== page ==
Georgia Saltwater Fishing Report September 2012
Saltwater: Inshore: Capt. Judy Helmey reports, “The temperatures are still hot, but there is a subtle change that takes place in September. All fish are basically put on notice that fall patterns are pending. Just the fact that daylight is a couple of minutes shorter makes all the difference to those down under. This is not the month for migrations, it’s the month for feeding on everything that is available. Spotted seatrout, redfish and flounder might feed at different times of the tides; however, all of them like live shrimp. The bottom line is you can serve it up anyway you like from naked with or without any sort of leader or weight or under popping or adjustable floats. Here is the secret to the fish’s bite in September—once you get the bite going, it’s easy to change your bait. For instance, if you start using live shrimp and they all happen to die or you run out your best bet, then is to change over to any leftover parts from previous hits and/or start using DOA shrimp patterns. The DOA shrimp patterns work like a charm. Here’s tip: When using pre-rigged DOAs, meaning when they are purchased with hook and balance weight, I suggest removing weight and hook. Then I suggest taking a 2/0 to 3/0 kahle hook and hooking the shrimp up like you do the real deal. Since you want the DOA to look as natural as possible you would need to place the hook in the mid ship of the shrimp. Once it’s balanced on the hook’s bend, it become the prefect waving bait in the current under a popping cork or a adjustable float. The best colors are root beer, clear gold glitter, clear chartreuse tail and golden cherry red. I suggest using 1/4-inch DOA shrimp patterns. Another secret is to drop a few DOAs into the livewell. I call this ‘adding juice appeal.’” Capt. Greg Hildreth, reporting from the Golden Isles area, said the inshore fishing has been very good for this time of year with big numbers of small trout just under the slot mixed with enough keepers to make some great trips and plenty of fish to take home. “I’ve been getting most of my trout in and around the sound areas in 3 to 5 feet of water fishing live shrimp under popping floats. When the action gets really good, I have been changing over to DOA shrimp in the glow color and catching bigger fish. The big bull redfish should be showing anytime now and will be near the shoals and breaker for a few months.”
Nearshore: Capt. Hildreth reports, “The tarpon fishing has been wide open for the past few weeks. If the tropical weather will stay away, the ‘poons’ should give us until mid September. I’ve been getting most of my fish on pogies fishing under a float or just freelined. I’ve taken a few fish with baits on the bottom, but it is hard to stay away from the sharks like that.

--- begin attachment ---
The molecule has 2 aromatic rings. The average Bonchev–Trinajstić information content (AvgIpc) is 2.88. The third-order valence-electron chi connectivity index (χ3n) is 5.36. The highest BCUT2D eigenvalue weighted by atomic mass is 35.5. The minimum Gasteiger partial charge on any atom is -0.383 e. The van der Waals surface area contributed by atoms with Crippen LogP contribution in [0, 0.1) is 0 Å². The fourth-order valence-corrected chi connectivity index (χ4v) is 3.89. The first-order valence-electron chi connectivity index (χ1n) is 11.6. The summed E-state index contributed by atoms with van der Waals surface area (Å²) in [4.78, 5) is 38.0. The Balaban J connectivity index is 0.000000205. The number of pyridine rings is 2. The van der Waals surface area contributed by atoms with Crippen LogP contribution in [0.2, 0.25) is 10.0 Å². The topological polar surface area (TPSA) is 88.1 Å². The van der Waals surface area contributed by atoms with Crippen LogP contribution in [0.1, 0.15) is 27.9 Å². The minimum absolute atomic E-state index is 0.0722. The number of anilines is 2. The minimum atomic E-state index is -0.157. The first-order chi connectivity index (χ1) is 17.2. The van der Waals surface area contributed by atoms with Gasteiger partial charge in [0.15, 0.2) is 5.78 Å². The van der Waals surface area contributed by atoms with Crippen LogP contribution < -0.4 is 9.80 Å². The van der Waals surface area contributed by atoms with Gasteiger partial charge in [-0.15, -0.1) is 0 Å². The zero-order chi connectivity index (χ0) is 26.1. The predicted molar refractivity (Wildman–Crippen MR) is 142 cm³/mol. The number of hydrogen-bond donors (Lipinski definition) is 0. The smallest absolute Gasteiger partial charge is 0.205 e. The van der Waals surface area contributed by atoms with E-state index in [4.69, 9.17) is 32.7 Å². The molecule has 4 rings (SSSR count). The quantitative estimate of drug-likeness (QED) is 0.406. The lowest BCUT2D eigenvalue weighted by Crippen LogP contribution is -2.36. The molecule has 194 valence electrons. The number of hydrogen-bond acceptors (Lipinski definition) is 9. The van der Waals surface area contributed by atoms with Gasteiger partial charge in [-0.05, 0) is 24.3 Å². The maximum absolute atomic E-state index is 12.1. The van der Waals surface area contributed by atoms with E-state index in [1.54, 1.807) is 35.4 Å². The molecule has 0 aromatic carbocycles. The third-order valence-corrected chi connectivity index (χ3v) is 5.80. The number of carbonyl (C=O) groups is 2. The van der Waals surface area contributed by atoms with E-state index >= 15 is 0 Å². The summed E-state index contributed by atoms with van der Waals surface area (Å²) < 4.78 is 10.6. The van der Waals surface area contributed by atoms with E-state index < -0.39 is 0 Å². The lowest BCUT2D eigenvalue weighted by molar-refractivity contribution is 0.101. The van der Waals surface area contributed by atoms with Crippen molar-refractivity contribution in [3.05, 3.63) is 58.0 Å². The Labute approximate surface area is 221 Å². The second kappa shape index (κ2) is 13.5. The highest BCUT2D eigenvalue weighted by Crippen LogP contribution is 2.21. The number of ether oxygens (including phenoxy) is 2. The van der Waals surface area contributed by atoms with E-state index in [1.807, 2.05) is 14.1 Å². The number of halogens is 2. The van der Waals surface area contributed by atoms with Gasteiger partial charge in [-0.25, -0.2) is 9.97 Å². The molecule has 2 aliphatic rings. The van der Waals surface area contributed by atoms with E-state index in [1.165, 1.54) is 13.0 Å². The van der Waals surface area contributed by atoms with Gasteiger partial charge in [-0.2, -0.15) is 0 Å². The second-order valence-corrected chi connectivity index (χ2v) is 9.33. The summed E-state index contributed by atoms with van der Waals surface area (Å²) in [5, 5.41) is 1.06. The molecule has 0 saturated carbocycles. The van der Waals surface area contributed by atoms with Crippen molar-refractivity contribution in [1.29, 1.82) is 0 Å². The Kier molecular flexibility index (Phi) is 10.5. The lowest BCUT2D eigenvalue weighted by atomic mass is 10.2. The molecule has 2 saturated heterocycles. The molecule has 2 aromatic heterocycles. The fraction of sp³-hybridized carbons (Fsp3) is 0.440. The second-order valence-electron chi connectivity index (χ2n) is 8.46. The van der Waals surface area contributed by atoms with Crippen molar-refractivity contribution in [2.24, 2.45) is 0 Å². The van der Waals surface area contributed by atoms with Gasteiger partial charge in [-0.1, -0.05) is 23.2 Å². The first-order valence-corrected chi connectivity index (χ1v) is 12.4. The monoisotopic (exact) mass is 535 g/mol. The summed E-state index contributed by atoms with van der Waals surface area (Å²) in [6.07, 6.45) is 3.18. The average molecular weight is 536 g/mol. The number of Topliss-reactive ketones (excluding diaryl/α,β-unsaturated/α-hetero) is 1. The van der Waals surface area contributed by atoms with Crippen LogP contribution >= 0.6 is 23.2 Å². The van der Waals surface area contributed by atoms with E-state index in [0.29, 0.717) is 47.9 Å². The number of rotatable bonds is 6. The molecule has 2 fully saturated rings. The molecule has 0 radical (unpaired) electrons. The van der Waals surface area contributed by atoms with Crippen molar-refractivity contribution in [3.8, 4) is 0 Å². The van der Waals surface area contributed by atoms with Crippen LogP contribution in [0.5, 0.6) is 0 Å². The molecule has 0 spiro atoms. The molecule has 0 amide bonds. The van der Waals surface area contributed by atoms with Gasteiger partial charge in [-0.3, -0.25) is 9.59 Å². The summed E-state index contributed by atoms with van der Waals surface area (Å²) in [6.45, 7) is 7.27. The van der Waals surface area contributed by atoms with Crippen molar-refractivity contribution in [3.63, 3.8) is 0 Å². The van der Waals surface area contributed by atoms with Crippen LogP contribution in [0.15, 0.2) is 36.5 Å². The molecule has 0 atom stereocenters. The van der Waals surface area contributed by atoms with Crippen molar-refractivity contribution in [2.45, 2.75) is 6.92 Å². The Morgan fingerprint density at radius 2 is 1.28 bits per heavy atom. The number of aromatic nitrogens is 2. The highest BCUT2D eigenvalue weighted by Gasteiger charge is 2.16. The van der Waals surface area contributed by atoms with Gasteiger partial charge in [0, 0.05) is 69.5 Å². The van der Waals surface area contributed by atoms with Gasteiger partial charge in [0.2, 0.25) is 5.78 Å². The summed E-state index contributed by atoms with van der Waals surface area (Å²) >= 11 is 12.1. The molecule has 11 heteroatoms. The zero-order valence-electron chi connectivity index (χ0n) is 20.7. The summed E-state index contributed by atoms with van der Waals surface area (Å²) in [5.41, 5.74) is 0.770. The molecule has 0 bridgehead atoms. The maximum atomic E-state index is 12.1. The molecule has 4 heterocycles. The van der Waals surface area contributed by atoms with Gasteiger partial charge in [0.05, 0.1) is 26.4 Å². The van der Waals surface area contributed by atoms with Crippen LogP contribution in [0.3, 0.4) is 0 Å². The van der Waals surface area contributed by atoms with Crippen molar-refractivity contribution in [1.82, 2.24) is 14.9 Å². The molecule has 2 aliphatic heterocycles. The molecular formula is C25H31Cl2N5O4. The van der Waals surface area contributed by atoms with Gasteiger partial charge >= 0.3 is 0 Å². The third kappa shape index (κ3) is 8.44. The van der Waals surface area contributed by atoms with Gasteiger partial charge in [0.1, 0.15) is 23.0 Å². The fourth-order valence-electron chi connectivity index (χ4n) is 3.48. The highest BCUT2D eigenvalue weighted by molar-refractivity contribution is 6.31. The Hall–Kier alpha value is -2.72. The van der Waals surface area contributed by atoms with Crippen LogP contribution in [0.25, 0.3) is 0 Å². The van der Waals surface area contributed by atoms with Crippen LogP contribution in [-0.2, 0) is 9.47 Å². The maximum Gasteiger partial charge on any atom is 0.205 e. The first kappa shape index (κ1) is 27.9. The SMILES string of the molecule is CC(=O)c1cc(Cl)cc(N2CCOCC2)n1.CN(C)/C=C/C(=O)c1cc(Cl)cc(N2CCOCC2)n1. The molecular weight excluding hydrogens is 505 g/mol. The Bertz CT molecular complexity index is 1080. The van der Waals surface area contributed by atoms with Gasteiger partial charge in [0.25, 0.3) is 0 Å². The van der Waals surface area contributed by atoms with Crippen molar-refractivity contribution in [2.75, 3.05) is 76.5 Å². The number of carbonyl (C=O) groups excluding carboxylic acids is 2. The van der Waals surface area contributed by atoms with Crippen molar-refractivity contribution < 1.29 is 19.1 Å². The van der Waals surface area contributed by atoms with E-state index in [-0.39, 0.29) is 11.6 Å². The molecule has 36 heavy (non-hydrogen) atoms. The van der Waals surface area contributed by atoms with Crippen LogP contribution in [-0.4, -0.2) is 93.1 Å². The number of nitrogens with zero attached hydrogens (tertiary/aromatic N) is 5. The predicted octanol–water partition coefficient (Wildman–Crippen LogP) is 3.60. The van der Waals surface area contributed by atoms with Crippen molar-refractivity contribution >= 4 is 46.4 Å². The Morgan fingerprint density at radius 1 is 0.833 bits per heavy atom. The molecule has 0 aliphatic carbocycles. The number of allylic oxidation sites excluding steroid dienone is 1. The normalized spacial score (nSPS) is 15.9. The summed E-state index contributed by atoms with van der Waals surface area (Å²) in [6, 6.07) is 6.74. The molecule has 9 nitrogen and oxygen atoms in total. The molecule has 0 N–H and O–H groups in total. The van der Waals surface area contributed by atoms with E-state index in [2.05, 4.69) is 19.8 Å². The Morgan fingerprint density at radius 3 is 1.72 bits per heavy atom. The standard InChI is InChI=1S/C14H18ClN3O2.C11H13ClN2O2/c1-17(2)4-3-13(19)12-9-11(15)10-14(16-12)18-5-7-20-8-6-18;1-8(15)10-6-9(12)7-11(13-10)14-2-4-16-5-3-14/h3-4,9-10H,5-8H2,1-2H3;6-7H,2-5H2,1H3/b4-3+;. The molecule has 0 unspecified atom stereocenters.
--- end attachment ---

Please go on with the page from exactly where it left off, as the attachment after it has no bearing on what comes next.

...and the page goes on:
Offshore: Capt. Judy reports, “September for us offshore fishermen is ‘snag a gag month.’ This just means the grouper bite is better because things are cooling down causing more movement. This month all grouper such as gags, scamps and red grouper are more likely to be up and about. Best places to look for one of these fish are the live-bottom ledges at the Savannah Snapper Banks. I like to call them fishing cities, which are small areas that hold all types of fish from small to large at all depths. These are basically ledges that are surrounded by sand. Best baits are going to be live cigar minnows, Spanish sardines, which can be caught with Sabiki gold-hook rigs schooling over the structure at the artificial reefs. These baits are known for triggering a serious grouper bite. However, a bigger fish sometimes wants bigger bait. Baits caught at the banks are normally those fish that have air bladders such as sand perch, rock bass, vermilion snapper, pin fish and ruby red lips. Before putting one in the livewell, I suggest deflating the air bladder with sharp-point knife. These baits will also bring on big-time grouper bite. As far as the topwater bite, we have catching king mackerel nearshore at the Savannah River Channel, artificial reefs and at the Savannah Snapper banks. Best bait when targeting this fish is the liveliest possible. Blue runners, Spanish sardines, Spanish mackerel and cigar minnows are just some of the good live-bait choices. During this time it’s not unusual to catch Mahi Mahi while bottom fishing. They are curious fish, and they will swim right to the boat. Just take your weight off your bottom rig, loosen your drag and float your squid or cut fish right to the circling Mahi Mahi. While doing this, throw a few pieces of bait over the side. If they are hungry, this will really get them going. Once these fish turn on their feeding lights, they will suck this bait in just like most of us do when chocolate is involved. If there is more than on one Mahi Mahi, leave the last fish caught in the water until the next fish is hooked up.”
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